EFSA's Panel on Biological Hazards found that the number of outbreaks in the EU linked with fresh produce increased over the period - being associated with 10 cases of outbreaks, 26 per cent of cases, 35 per cent of hospitalisations and 46 per cent of deaths.
However EFSA cautioned: "One should consider the high health impact of the 2011 sprout-associated outbreak of Shiga-toxin producing Escherichia coli. If data from this large outbreak are excluded, foods of non-animal origin were associated with 5% of all deaths from reported foodborne outbreaks."
After leafy greens eaten raw and Salmonella, the other highest-ranking combinations of foods and pathogens, all ranked equally, were: Salmonella and bulb and stem vegetables including asparagus, onion and garlic; Salmonella and tomatoes; Salmonella and melons; and pathogenic E. coli and fresh pods, legumes or grains.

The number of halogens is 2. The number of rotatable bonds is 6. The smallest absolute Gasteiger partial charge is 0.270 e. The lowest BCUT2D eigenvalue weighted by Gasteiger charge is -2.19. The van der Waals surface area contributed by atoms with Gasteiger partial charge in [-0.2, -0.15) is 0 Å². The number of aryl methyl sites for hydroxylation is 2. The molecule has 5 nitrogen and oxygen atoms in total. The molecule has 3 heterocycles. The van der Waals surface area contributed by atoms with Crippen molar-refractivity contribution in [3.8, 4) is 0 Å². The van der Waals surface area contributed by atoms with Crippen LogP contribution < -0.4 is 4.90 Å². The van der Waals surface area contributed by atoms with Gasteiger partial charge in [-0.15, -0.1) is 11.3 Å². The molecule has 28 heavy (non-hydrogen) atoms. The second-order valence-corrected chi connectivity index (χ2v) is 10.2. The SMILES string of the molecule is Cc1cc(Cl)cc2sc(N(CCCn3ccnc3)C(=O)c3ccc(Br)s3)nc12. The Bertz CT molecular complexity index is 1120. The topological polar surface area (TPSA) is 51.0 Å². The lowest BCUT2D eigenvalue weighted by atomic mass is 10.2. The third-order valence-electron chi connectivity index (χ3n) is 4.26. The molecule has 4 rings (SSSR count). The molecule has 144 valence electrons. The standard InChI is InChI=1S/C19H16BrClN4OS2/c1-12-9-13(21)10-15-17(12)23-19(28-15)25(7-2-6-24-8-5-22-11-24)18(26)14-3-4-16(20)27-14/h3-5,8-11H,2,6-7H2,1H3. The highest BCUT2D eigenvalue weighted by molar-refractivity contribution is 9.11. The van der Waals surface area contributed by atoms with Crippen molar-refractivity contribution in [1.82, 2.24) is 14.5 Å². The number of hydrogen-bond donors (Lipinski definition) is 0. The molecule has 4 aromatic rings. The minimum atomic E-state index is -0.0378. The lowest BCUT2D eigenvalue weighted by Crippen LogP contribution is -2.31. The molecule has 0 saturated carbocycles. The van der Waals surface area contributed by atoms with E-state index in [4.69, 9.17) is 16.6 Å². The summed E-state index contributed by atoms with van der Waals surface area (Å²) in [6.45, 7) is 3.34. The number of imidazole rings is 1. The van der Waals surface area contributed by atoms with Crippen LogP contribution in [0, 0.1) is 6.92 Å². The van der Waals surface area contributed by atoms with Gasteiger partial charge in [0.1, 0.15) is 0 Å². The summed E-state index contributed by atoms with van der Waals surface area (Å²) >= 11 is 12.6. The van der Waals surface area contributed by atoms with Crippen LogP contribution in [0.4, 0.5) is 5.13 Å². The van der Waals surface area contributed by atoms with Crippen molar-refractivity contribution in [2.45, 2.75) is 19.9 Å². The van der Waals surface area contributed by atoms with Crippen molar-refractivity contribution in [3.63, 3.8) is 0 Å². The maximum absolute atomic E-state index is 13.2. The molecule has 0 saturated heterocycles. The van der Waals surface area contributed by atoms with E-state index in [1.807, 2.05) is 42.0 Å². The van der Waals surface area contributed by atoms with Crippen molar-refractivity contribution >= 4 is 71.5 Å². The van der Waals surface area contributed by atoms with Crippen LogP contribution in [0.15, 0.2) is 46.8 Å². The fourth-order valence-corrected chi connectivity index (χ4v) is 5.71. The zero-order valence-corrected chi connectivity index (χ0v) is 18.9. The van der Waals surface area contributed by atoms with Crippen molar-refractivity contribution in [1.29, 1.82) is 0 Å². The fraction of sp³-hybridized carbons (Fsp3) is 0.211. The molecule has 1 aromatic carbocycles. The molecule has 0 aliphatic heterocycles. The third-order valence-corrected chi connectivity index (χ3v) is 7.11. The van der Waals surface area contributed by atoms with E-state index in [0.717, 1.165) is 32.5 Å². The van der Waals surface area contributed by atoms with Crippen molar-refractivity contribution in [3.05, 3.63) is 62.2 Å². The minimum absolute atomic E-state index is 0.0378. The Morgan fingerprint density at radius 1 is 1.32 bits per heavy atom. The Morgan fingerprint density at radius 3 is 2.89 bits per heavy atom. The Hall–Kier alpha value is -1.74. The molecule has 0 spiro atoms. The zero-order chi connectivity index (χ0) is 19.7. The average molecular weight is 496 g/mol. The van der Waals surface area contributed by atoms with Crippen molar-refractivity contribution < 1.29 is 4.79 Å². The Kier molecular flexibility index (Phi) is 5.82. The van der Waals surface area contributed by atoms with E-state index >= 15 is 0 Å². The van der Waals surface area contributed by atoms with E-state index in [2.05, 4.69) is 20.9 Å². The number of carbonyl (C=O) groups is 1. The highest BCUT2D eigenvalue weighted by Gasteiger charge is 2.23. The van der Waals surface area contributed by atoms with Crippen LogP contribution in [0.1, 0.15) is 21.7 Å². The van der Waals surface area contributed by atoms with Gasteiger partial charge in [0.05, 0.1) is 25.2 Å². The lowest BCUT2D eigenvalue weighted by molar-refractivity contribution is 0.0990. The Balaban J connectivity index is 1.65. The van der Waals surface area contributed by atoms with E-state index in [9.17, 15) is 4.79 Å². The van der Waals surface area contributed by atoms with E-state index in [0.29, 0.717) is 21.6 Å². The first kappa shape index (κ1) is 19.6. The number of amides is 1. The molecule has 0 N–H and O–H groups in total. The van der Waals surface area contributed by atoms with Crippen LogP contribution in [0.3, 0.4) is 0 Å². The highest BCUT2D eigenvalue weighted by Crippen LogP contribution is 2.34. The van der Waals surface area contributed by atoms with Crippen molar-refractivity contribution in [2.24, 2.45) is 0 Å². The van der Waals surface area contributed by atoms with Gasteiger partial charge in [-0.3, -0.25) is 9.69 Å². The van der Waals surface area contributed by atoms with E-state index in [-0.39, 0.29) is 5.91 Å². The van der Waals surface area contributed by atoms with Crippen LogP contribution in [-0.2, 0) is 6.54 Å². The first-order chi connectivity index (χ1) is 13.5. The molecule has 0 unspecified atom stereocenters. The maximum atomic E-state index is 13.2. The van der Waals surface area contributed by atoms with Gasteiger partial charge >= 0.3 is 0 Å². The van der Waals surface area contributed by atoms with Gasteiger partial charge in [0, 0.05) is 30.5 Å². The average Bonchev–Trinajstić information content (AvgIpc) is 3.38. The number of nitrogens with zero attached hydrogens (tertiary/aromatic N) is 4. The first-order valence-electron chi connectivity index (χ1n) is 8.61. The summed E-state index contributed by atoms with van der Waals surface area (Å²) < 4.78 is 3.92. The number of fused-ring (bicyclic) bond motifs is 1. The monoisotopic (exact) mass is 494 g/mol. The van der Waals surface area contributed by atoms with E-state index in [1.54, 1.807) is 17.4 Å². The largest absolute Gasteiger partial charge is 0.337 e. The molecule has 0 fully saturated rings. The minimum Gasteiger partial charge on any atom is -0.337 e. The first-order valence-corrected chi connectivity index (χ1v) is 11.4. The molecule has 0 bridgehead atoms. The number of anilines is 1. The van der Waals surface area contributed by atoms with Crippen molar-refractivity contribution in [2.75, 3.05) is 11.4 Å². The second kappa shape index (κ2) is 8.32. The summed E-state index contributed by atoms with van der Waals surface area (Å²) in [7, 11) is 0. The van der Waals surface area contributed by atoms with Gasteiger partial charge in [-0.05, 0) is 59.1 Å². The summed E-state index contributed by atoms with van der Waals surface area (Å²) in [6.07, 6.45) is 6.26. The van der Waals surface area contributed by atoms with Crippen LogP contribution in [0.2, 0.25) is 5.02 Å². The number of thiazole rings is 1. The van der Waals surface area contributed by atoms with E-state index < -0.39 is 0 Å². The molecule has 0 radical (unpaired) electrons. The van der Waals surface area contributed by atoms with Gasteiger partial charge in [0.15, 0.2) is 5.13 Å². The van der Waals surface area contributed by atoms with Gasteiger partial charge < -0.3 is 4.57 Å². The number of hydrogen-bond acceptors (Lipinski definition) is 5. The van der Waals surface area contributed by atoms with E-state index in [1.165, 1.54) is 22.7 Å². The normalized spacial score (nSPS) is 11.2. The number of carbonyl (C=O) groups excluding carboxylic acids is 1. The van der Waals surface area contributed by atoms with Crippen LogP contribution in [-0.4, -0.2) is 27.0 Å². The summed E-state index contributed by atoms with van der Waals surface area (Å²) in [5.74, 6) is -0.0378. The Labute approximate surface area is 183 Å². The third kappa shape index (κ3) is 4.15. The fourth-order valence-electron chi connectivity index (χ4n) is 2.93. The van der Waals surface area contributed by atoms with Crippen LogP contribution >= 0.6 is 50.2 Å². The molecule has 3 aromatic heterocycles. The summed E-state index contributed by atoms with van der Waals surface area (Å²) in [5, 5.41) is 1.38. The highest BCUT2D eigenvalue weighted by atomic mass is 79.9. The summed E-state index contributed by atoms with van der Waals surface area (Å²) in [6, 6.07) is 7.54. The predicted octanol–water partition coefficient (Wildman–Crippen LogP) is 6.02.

The risk ranking model used is based on seven criteria: the strength of associations between food and pathogen, incidence of illness, burden of disease, dose-response relationship, consumption, prevalence of contamination and pathogen growth potential during shelf life.
Commenting on the data, the FPC said: "Fresh fruit and vegetables have accounted for just 3.8 per cent of all food borne outbreaks in England and Wales over the last 18 years."
"Good agricultural practices, hygiene preparations and packaging minimise the potential for contamination. The fresh produce industry has stringent standards in place to ensure that consumers can enjoy safe, healthy good quality fresh produce."